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An Investigation of Constraint Induced Language Therapy for Aphasia

2014-08-27 03:48:49 | BioPortfolio

Summary

The purpose of this study is to investigate the effects of intensive, constraint induced language therapy (CILT) for individuals with chronic aphasia compared with traditional aphasia therapy. The specific objectives of the proposed research are to determine the effects of therapy type (CILT vs. traditional) and dose density (intensive or distributed) on speech therapy outcome. In addition, we will investigate the functional and qualitative impact of these interventions on functional communication.

Description

Objectives: Aphasia is an acquired language disorder that is a common sequelae of stroke and poses tremendous levels of handicap for the victim as well as burden for caregivers. While the efficacy of aphasia rehabilitation has been found to be statistically significant in its effect (Wertz et al., 1986; Robey, 1994), its clinical significance has been often disappointing (Siegel, 1987). A promising avenue for rehabilitation of chronic aphasia based on the approach and principles of Constraint Induced Movement Therapy (CIMT) has recently been described (Pulvermuller et al., 2001). These investigators reported that individuals with chronic, stable aphasia benefited (statistically as well as clinically) from language therapy designed to include attributes of CIMT (forced-use delivered in high doses over a relatively short period of time). In a limitation of the study, the conditions of constraint-induced language treatment (CILT) and traditional treatment were confounded by differences in treatment intensity. A pilot study funded by the VA Rehabilitation Research & Development (RR&D) to begin to control for confounding variables and treatment intensity is currently underway in a collaboration between the Houston VAMC Center of Excellence in Healthy Aging with Disabilities and the Brain Rehabilitation Research Center of Excellence in Gainesville, FL. While data collection is ongoing, preliminary results suggest that individuals with chronic aphasia made substantial, measurable change on a language battery following intensive CILT.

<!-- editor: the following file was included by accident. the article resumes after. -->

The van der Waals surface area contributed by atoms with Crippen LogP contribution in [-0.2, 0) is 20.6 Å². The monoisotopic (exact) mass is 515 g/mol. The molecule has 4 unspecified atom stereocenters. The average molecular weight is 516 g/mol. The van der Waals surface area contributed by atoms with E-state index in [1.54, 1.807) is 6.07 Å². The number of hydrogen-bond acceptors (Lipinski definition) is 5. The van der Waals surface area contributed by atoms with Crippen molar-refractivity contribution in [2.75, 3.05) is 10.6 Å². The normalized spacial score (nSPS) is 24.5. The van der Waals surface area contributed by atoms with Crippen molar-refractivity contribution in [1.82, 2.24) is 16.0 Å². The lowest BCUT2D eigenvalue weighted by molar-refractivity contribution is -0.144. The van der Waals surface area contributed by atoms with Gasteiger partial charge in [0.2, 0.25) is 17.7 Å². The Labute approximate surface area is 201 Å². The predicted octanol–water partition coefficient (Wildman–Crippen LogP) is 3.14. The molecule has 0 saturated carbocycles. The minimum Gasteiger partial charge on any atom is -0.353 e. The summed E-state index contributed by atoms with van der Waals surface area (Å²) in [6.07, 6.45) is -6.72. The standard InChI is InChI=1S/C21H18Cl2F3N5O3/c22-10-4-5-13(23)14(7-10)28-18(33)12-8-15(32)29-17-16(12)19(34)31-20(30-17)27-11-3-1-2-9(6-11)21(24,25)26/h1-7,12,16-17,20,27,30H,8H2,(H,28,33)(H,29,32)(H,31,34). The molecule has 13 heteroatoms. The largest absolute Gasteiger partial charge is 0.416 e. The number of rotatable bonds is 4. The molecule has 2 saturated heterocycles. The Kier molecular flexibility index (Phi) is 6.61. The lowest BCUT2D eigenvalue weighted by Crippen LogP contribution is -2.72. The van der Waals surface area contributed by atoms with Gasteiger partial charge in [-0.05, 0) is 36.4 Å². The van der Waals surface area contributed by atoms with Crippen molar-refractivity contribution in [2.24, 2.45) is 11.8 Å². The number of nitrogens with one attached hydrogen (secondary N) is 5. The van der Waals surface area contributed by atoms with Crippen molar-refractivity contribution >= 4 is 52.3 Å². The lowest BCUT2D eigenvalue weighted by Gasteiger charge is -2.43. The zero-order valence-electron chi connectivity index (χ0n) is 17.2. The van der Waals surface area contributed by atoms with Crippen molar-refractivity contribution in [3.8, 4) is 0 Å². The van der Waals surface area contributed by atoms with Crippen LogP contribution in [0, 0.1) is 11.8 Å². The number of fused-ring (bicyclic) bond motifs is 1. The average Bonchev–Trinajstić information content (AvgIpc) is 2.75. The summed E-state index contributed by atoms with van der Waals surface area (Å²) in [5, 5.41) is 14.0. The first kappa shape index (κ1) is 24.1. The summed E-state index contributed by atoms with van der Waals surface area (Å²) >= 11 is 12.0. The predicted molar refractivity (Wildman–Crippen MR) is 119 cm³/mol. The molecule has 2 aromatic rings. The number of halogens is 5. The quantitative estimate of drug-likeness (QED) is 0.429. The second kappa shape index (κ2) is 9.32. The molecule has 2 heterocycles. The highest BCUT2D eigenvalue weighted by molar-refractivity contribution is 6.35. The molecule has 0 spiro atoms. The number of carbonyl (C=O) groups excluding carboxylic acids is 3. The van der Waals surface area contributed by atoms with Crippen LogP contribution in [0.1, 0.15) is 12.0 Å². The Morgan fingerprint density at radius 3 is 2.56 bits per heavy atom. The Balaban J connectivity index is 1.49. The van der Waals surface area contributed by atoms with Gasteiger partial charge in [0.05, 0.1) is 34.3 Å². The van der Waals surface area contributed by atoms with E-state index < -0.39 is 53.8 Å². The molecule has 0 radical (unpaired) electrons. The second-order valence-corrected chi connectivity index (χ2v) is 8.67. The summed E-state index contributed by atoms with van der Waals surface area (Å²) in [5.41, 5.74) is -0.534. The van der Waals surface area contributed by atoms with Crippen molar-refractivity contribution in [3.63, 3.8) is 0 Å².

The purpose of this study is to expand on the pilot work we have done and to identify the functional and qualitative impact of these interventions on communication in naturalistic settings and on caregivers. Specifically, we will compare the relative impact of therapy type (constrained, forced speech TX vs. multi-modal PACE TX) and dose intensity (massed practice or distributed) on rehabilitation of chronic aphasia.

Research Plan: Using between group comparisons and multiple-baseline single subject comparisons, we will examine the impact of CILT in a larger group of individuals with aphasia, controlling for the confounding variables of massed practice, forced use and relevant context. In addition, we will investigate the functional and qualitative impact of these interventions on communication in naturalistic settings.

Methods: A total of 48 subjects collected at three sites (Houston, Gainesville and Tampa VAMCs) will be randomly assigned across four experimental conditions: 1) intensive CILT; 2) intensive PACE therapy; 3) distributed CILT and 4) distributed PACE therapy. Pre and post treatment language assessments, discourse samples, daily probe measures and qualitative interviews will be used to measure TX effects. In addition, these measures will be recollected one month following TX to assess the stability of the TX effects.

Study Design

Allocation: Randomized, Control: Active Control, Endpoint Classification: Efficacy Study, Intervention Model: Parallel Assignment, Masking: Open Label, Primary Purpose: Treatment

Conditions

Aphasia

Intervention

Constraint Induced Language Therapy

Location

Michael E. DeBakey VA Medical Center (152)
Houston
Texas
United States
77030

Status

Completed

Source

Department of Veterans Affairs

Results (where available)

View Results

Links

Published on BioPortfolio: 2014-08-27T03:48:49-0400

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Medical and Biotech [MESH] Definitions

A cognitive disorder marked by an impaired ability to comprehend or express language in its written or spoken form. This condition is caused by diseases which affect the language areas of the dominant hemisphere. Clinical features are used to classify the various subtypes of this condition. General categories include receptive, expressive, and mixed forms of aphasia.

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Rehabilitation of persons with language disorders or training of children with language development disorders.

Functional region comprising posterior part of the SUPERIOR TEMPORAL GYRUS in the dominant cerebral hemisphere (see CEREBRAL DOMINANCE) and often portions of the PARIETAL LOBE. Along with BROCA AREA it is important in SPEECH and LANGUAGE processes. A lesion in the area is associated with WERNICKE APHASIA and CONDUCTION APHASIA.

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